The shooting of Michael Brown by a white police officer in the St. Louis suburb of Ferguson, Missouri–and the protests and political unrest that followed–opened up a national conversation about race, class, and police brutality. But something key is missing from that conversation, as a recent New York Public Library exhibition suggests. Black Suburbia: From Levittown to Ferguson looks back on the history of black migration from the cities to the suburbs and the overlooked effect it has had on racial tensions and inequality in America.
“When we think about black migration, usually the story we tell is about urbanization,” says Isissa Komada-John, the exhibitions manager for the New York Public Library’s Shomburg Center and one of the curators of the show. “We think about African Americans’ exodus from the South and moving to Northern cities, and it stops there. Terms like ‘urban’ and ‘inner city’ are sort of code language for black, and while that is an important part of black experience, most now live in suburbs.”
According to the exhibition site, the 2010 Census data shows that the decline in black populations in most major American cities directly correlates with an increase in black suburbanization. In the years between 2000 and 2010, for example, almost 90% of people who left the city of Chicago were black. Meanwhile, the city of Atlanta lost 30,000 black residents during that time, but the black population in the greater metro area increased by 40%.
But the suburbs have changed since America’s first suburb in Levittown, NY was built just after WWII. The suburbs were once an escape from the overcrowded, overpriced city–a place where you could have a house, a yard, and a white picket fence. Depending on your socio-economic status, that promise might still hold true, but for many the suburbs can be a place of isolation. As Komada-John points out, many lower class residents can’t afford a car for commuting, and in typical suburban areas, walking isn’t really an option. In communities lacking resources, there’s pressure on the police force to collect fines, which leads to a larger police presence. “The way we see suburbs as a space of bliss outside the city—we see for a lot of these communities that isn’t the case. It actually causes isolation and trouble,” says Komada-John.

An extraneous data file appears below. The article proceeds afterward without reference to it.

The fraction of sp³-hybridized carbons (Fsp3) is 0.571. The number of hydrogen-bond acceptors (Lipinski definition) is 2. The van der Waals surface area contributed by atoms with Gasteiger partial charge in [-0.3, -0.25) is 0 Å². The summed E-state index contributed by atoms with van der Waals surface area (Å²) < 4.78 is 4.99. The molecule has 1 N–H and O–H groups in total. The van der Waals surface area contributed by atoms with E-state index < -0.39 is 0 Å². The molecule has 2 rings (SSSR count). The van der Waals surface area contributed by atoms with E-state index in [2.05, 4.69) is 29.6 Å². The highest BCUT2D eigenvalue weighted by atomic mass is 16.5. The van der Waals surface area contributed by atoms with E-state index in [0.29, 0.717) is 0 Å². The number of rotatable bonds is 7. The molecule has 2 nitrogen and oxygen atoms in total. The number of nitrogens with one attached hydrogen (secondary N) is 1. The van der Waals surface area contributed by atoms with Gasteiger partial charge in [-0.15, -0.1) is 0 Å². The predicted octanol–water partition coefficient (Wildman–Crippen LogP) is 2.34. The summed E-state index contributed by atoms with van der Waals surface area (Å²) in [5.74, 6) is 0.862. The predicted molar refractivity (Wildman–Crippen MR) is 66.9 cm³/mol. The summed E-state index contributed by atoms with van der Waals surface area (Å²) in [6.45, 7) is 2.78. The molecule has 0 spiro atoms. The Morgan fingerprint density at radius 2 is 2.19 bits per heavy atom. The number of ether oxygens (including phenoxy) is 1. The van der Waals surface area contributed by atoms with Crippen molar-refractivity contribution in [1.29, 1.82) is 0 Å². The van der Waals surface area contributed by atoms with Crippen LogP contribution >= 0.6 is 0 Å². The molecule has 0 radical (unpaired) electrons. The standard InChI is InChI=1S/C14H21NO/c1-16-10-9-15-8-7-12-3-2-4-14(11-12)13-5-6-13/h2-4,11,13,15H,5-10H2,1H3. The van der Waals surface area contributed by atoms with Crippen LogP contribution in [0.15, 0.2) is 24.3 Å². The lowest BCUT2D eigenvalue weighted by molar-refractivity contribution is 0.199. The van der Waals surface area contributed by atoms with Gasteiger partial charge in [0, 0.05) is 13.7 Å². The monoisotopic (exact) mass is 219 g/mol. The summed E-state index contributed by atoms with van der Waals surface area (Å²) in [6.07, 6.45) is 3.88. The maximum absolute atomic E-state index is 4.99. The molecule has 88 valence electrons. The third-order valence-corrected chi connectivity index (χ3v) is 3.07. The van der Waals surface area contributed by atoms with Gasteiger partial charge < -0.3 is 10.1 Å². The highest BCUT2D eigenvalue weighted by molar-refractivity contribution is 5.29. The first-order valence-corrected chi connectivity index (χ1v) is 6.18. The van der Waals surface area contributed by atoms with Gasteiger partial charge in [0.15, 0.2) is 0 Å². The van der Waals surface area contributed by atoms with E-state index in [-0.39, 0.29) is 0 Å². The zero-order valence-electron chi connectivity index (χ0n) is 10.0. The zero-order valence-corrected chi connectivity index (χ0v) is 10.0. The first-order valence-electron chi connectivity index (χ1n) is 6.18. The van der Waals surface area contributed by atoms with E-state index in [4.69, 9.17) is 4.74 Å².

All of which of is set against a backdrop of a long history of segregation. Up until 1948, for instance, it was legal to restrict the race of homebuyers in home deeds. Even more shocking: it was legal until 1968 for banks to restrict loans based on race. African Americans who moved to the suburbs decades ago weren’t offered the same refuge from city life as white residents, and in many cases they were met with hate and violence.
In St. Louis county, African Americans weren’t allowed to live in most suburban towns until the late 1940s, and even then white residents used exclusionary zoning practices–like prohibiting apartment buildings–to keep the suburbs segregated. When African Americans started leaving the city of St. Louis in the ’70s, they were attracted to the older suburbs, like Ferguson, that allowed apartments because they were built before those zoning laws were in place. When they moved in the whites fled; now the suburb is 30% white and 70% black, yet most of the city officials, including the mayor and the police chief, are white.
Now, with the suburban exodus trend in reverse, people with means to are moving back to cities, many suburban communities that were predominantly white are now predominantly black, but still living in the shadow of decades of violence and exploitation. “Understanding the political and economic forces behind creating suburbia–that that level of discrimination has a legacy and comes from somewhere–it helps us understand what’s happening now,” says Komada-John.
Black Suburbia: From Levittown to Ferguson ran from October 1 to January 2, 2015 at the NYPL’s Schomburg Center for Research in Black Culture.